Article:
Can new modes of digital learning help resolve the teacher crisis in Sub-Saharan Africa?


  • Bob Moon Open University UK
  • Charmaine Villet



Teacher Education, Digital learning, Sub-Saharan Africa


Sub-Saharan Africa, more than any other part of the world, is experiencing a crisis in finding sufficiently qualified teachers to meet the needs of expanding school systems. The professional development support provided to serving teachers is also inadequate in most countries. The most recent data on learner outcomes has revealed a worrying picture of significant under-achievement across the region. This paper argues that the teacher education and training structures of the last century will never be able to meet urgent contemporary needs. Given population growth, especially among the young, large-scale expansion of the teaching force and the associated teacher education systems will be the norm through to the middle years of the century and beyond. In this context the paper argues for a significant policy shift to expand quality teacher education and professional support at scale through a more school-based and digitally supported network model of provision. Examples of current digital programmes within the region are considered as well as the new technologies that are emerging with relevance to teacher education. The paper suggests a three-phase process through which national governments might move in making the necessary changes in policy and practice.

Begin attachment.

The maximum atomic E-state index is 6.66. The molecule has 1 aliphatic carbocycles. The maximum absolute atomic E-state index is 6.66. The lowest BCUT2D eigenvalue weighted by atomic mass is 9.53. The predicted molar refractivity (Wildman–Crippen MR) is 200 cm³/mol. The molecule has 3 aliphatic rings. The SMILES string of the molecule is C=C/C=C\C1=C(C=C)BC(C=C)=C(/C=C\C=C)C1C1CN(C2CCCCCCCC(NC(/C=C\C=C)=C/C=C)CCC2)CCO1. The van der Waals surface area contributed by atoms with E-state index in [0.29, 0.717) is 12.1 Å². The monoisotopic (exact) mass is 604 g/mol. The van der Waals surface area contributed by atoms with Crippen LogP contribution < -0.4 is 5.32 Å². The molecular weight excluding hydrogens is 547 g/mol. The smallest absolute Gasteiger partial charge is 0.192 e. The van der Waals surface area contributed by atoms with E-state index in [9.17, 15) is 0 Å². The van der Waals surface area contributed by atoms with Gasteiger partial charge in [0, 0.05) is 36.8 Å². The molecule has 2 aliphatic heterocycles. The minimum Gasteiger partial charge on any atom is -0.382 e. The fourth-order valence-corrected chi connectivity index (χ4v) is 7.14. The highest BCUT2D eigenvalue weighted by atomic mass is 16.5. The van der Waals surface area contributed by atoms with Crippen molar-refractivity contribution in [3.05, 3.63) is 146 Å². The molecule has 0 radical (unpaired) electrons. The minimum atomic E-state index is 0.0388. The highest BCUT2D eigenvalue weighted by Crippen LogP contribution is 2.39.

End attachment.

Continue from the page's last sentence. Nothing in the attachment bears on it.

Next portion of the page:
Author Biography

Charmaine Villet

Charmaine Villet is the Dean in the Faculty of Education at the University of Namibia. She is the recipient of the University of Namibia’s Sabbatical Award for the Best Academic in 2011. She has led prominent studies in educational reform, and has overseen the transformation of teacher education, continuous professional development for teachers and national capacity development projects for pre- and lower primary teachers in Namibia.

Charmaine Villet and a team of teacher educators are currently working on a custom-fit upskilling programme for un- and under-qualified Junior Primary teachers in Namibia. A unique feature of this programme is the efficient use of digital technologies and new modes of programme delivery to meet the demand for quality teachers. In her role as co-chair of the International Teachers Taskforce, she wishes to bring renewed energy and focus to the plight of teachers and the improvement of schooling in low- and middle-income countries.


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How to Cite

Moon, B., & Villet, C. (2017). Can new modes of digital learning help resolve the teacher crisis in Sub-Saharan Africa?. Journal of Learning for Development, 4(1).



Invited Articles
Received 2017-02-22
Accepted 2017-02-22
Published 2017-03-24